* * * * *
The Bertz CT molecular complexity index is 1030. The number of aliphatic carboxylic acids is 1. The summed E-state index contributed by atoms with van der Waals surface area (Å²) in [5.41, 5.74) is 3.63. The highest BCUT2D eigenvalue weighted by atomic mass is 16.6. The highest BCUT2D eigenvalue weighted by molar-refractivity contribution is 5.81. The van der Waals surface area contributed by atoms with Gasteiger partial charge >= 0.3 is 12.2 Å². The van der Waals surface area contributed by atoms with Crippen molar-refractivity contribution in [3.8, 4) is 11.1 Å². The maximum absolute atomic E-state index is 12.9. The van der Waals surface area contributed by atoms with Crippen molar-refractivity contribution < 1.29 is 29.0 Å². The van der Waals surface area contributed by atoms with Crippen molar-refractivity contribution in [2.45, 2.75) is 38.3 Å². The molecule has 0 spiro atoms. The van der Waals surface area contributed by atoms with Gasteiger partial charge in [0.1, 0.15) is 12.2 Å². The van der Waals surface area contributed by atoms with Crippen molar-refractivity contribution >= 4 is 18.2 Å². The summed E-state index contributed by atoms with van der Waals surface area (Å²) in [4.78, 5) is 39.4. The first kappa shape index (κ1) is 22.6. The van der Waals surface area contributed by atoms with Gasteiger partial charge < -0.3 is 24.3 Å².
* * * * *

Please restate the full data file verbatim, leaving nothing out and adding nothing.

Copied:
The Bertz CT molecular complexity index is 1030. The number of aliphatic carboxylic acids is 1. The summed E-state index contributed by atoms with van der Waals surface area (Å²) in [5.41, 5.74) is 3.63. The highest BCUT2D eigenvalue weighted by atomic mass is 16.6. The highest BCUT2D eigenvalue weighted by molar-refractivity contribution is 5.81. The van der Waals surface area contributed by atoms with Gasteiger partial charge >= 0.3 is 12.2 Å². The van der Waals surface area contributed by atoms with Crippen molar-refractivity contribution in [3.8, 4) is 11.1 Å². The maximum absolute atomic E-state index is 12.9. The van der Waals surface area contributed by atoms with Crippen molar-refractivity contribution < 1.29 is 29.0 Å². The van der Waals surface area contributed by atoms with Crippen molar-refractivity contribution in [2.45, 2.75) is 38.3 Å². The molecule has 0 spiro atoms. The van der Waals surface area contributed by atoms with Gasteiger partial charge in [0.1, 0.15) is 12.2 Å². The van der Waals surface area contributed by atoms with Crippen molar-refractivity contribution >= 4 is 18.2 Å². The summed E-state index contributed by atoms with van der Waals surface area (Å²) in [4.78, 5) is 39.4. The first kappa shape index (κ1) is 22.6. The van der Waals surface area contributed by atoms with Gasteiger partial charge < -0.3 is 24.3 Å².